The overriding message, however, is one of confusion. Chughtai believes that the public needs more guidance. “Daily, I see many people who do not cover their nose while wearing a mask, or who touch their mask frequently, or put a used mask back in their pocket – including the President of the United States, who did that when he returned to the White House. People also need to know that they need to wash their cloth masks daily.” The WHO recommends washing fabric masks at least once per day, with laundry detergent and water above 60°C.
Scientists are keen to underscore that face coverings are not enough to fight off a winter attack of coronavirus. In a paper by the Royal Society and the British Academy, it urges that “face masks and coverings cannot be seen in isolation but are part of ‘policy packages’” that includes other personal measures such as hand washing, the use of sanitisers and social distancing.
Donovan says that an upshot of more people wearing masks and washing their hands is “that we should see a reduction in the common cold this year; face coverings stop the transmission of any respiratory virus by up to 90%.” This winter the NHS is conducting a massive drive to offer flu vaccinations to a record number of 30 million people, as new Public Health England research suggests that people infected with both flu and coronavirus are more at risk of severe injury and death. “People have been very keen to get their flu jab early this year, Donovan agrees. “It’s really good to see people taking all the precautions they can.”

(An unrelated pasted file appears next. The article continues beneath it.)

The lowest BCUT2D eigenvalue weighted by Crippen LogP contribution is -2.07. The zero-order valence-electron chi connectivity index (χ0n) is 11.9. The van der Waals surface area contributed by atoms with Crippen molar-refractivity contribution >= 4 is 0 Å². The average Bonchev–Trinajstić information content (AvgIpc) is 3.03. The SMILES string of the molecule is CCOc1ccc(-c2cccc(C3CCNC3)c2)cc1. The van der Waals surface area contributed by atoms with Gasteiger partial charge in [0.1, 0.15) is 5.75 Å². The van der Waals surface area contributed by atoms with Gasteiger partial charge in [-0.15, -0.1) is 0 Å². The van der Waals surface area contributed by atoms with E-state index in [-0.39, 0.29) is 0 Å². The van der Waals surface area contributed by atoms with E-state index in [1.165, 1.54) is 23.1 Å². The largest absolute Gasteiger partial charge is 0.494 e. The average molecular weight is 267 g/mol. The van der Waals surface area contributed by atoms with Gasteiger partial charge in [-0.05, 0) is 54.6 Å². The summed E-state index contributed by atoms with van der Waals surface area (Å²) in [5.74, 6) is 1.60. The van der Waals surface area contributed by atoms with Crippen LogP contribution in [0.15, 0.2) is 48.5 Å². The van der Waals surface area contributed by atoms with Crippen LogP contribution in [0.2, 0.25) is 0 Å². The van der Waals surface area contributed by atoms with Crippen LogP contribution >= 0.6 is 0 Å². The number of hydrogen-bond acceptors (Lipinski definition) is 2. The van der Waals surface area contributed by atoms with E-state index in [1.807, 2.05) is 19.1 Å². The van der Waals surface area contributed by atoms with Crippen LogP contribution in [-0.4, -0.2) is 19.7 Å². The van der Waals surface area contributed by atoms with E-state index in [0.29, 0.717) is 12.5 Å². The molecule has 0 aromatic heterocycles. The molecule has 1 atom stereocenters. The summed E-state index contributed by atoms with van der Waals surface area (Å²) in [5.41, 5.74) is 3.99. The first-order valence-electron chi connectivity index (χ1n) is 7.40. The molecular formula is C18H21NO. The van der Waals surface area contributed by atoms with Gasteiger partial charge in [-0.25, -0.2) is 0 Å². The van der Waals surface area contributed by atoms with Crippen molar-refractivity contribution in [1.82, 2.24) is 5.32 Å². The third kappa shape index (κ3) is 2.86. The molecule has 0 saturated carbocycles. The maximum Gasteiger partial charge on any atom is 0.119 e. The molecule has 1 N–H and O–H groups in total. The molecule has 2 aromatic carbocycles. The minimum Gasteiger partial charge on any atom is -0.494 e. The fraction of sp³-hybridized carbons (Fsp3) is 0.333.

Some manufacturers have stepped up their offering to help combat the spread of the virus over winter. AusAir, which developed a mask for Australians suffering from the bush fires, has just released a mask with a washable outer layer, breathable stainless steel exhalation valves and a copper-infused carry case that kills bacteria, too (£60; shopausair.com or selfridges.com).
Meanwhile Breathe Happy’s reusable respirator face mask has eco-friendly, replaceable filters that cut out over 95% of the bacteria in the air. The silicon mask (which is not PPE) needs to be sterilised every seven days, and filters replaced weekly. £24.99